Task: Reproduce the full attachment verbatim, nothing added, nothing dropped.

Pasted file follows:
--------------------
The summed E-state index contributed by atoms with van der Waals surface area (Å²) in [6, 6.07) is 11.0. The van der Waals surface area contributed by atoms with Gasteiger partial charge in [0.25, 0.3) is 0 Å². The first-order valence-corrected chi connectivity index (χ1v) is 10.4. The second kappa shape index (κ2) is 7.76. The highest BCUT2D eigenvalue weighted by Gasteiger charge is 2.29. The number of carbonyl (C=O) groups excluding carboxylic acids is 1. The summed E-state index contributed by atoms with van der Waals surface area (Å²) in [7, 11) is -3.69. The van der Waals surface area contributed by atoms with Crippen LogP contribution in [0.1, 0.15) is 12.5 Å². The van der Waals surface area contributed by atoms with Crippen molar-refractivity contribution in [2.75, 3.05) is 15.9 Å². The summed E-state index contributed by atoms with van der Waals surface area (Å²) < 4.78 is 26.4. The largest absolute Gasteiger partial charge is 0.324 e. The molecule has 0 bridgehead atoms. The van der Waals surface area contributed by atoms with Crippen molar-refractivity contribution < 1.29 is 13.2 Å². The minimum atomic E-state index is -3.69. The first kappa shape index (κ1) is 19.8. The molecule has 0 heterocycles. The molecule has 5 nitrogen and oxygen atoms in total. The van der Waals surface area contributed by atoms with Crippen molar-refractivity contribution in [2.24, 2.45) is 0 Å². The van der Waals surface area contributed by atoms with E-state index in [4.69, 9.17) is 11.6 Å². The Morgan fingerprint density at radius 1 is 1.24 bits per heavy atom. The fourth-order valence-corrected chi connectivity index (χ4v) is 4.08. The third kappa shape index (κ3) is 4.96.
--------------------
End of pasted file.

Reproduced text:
The summed E-state index contributed by atoms with van der Waals surface area (Å²) in [6, 6.07) is 11.0. The van der Waals surface area contributed by atoms with Gasteiger partial charge in [0.25, 0.3) is 0 Å². The first-order valence-corrected chi connectivity index (χ1v) is 10.4. The second kappa shape index (κ2) is 7.76. The highest BCUT2D eigenvalue weighted by Gasteiger charge is 2.29. The number of carbonyl (C=O) groups excluding carboxylic acids is 1. The summed E-state index contributed by atoms with van der Waals surface area (Å²) in [7, 11) is -3.69. The van der Waals surface area contributed by atoms with Crippen LogP contribution in [0.1, 0.15) is 12.5 Å². The van der Waals surface area contributed by atoms with Crippen molar-refractivity contribution in [2.75, 3.05) is 15.9 Å². The summed E-state index contributed by atoms with van der Waals surface area (Å²) < 4.78 is 26.4. The largest absolute Gasteiger partial charge is 0.324 e. The molecule has 0 bridgehead atoms. The van der Waals surface area contributed by atoms with Crippen molar-refractivity contribution < 1.29 is 13.2 Å². The minimum atomic E-state index is -3.69. The first kappa shape index (κ1) is 19.8. The molecule has 0 heterocycles. The molecule has 5 nitrogen and oxygen atoms in total. The van der Waals surface area contributed by atoms with Crippen molar-refractivity contribution in [2.24, 2.45) is 0 Å². The van der Waals surface area contributed by atoms with E-state index in [4.69, 9.17) is 11.6 Å². The Morgan fingerprint density at radius 1 is 1.24 bits per heavy atom. The fourth-order valence-corrected chi connectivity index (χ4v) is 4.08. The third kappa shape index (κ3) is 4.96.